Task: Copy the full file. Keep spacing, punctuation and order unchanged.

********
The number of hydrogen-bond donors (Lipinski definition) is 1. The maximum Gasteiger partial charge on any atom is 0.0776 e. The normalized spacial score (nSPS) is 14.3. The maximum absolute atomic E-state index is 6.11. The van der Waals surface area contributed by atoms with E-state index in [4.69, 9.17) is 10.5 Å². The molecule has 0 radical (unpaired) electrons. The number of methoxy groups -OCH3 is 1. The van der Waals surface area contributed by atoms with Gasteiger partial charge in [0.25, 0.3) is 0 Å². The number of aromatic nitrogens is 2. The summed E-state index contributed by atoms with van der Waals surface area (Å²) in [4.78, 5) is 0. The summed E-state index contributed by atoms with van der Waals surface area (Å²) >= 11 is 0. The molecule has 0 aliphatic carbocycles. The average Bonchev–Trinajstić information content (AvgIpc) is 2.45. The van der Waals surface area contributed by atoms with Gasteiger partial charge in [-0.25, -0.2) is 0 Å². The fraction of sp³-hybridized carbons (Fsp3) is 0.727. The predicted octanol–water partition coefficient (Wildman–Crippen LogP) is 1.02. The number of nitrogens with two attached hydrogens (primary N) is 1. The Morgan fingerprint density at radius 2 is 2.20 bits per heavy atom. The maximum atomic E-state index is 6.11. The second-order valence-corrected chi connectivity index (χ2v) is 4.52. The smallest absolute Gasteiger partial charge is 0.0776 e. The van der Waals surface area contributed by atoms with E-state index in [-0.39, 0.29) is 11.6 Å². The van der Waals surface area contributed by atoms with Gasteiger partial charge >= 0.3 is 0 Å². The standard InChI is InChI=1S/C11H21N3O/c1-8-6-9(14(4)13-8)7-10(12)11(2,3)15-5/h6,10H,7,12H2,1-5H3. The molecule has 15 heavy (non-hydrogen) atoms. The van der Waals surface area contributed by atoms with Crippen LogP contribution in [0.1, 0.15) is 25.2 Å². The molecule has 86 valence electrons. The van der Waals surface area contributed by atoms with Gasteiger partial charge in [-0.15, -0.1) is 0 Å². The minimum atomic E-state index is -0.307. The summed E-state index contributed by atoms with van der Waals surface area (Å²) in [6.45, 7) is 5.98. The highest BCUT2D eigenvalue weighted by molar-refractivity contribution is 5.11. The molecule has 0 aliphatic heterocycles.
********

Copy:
The number of hydrogen-bond donors (Lipinski definition) is 1. The maximum Gasteiger partial charge on any atom is 0.0776 e. The normalized spacial score (nSPS) is 14.3. The maximum absolute atomic E-state index is 6.11. The van der Waals surface area contributed by atoms with E-state index in [4.69, 9.17) is 10.5 Å². The molecule has 0 radical (unpaired) electrons. The number of methoxy groups -OCH3 is 1. The van der Waals surface area contributed by atoms with Gasteiger partial charge in [0.25, 0.3) is 0 Å². The number of aromatic nitrogens is 2. The summed E-state index contributed by atoms with van der Waals surface area (Å²) in [4.78, 5) is 0. The summed E-state index contributed by atoms with van der Waals surface area (Å²) >= 11 is 0. The molecule has 0 aliphatic carbocycles. The average Bonchev–Trinajstić information content (AvgIpc) is 2.45. The van der Waals surface area contributed by atoms with Gasteiger partial charge in [-0.25, -0.2) is 0 Å². The fraction of sp³-hybridized carbons (Fsp3) is 0.727. The predicted octanol–water partition coefficient (Wildman–Crippen LogP) is 1.02. The number of nitrogens with two attached hydrogens (primary N) is 1. The Morgan fingerprint density at radius 2 is 2.20 bits per heavy atom. The maximum atomic E-state index is 6.11. The second-order valence-corrected chi connectivity index (χ2v) is 4.52. The smallest absolute Gasteiger partial charge is 0.0776 e. The van der Waals surface area contributed by atoms with E-state index in [-0.39, 0.29) is 11.6 Å². The van der Waals surface area contributed by atoms with Gasteiger partial charge >= 0.3 is 0 Å². The standard InChI is InChI=1S/C11H21N3O/c1-8-6-9(14(4)13-8)7-10(12)11(2,3)15-5/h6,10H,7,12H2,1-5H3. The molecule has 15 heavy (non-hydrogen) atoms. The van der Waals surface area contributed by atoms with Crippen LogP contribution in [0.1, 0.15) is 25.2 Å². The molecule has 86 valence electrons. The van der Waals surface area contributed by atoms with Gasteiger partial charge in [-0.15, -0.1) is 0 Å². The minimum atomic E-state index is -0.307. The summed E-state index contributed by atoms with van der Waals surface area (Å²) in [6.45, 7) is 5.98. The highest BCUT2D eigenvalue weighted by molar-refractivity contribution is 5.11. The molecule has 0 aliphatic heterocycles.